Selling Time in the Nineteenth Century

Remember calling a phone number to get the precise time? While our automatically synchronizing cell phones and laptops have rendered that service unnecessary, providing the exact time used to be a big business, and far earlier than might be expected.

In the late Nineteenth Century, when railroads were beginning to criss-cross the United States, the need for precise time grew. No longer could the time in one town be a bit later than the town to its west. While it made sense when it came to thinking about sunset, it caused chaos for the rail system and its schedules.

Stepping into this anarchy were several time services, including the Harvard Observatory. In fact, from 1872 to 1892, the Harvard Observatory sold time signals throughout New England (and further) by sending precise pulses along telegraph wires. These signals had many uses, from helping to regulate stock exchanges to determining when time balls would drop.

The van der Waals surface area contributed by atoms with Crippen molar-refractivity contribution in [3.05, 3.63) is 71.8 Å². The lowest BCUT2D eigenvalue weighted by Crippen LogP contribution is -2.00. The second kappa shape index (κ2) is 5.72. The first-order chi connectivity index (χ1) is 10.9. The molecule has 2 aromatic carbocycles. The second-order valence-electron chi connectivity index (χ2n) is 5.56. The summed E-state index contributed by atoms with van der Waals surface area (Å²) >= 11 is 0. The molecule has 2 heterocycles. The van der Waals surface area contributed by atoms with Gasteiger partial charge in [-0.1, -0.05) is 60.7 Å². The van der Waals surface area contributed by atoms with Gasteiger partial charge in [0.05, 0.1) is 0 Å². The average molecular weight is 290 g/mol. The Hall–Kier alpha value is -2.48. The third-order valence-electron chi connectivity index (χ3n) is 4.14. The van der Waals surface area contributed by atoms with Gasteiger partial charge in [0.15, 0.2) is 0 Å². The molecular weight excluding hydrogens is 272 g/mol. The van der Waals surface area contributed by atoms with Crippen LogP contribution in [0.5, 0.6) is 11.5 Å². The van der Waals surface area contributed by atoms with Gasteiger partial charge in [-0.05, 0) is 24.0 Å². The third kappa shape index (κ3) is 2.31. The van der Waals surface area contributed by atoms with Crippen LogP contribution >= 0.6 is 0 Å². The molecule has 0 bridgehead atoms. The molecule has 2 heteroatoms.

Peter Galison discusses this in a thematic guide for an exhibit of scientific instruments (PDF) at Harvard University, and a much more detailed discussion about this can be found in the book Selling the True Time by Ian Bartky.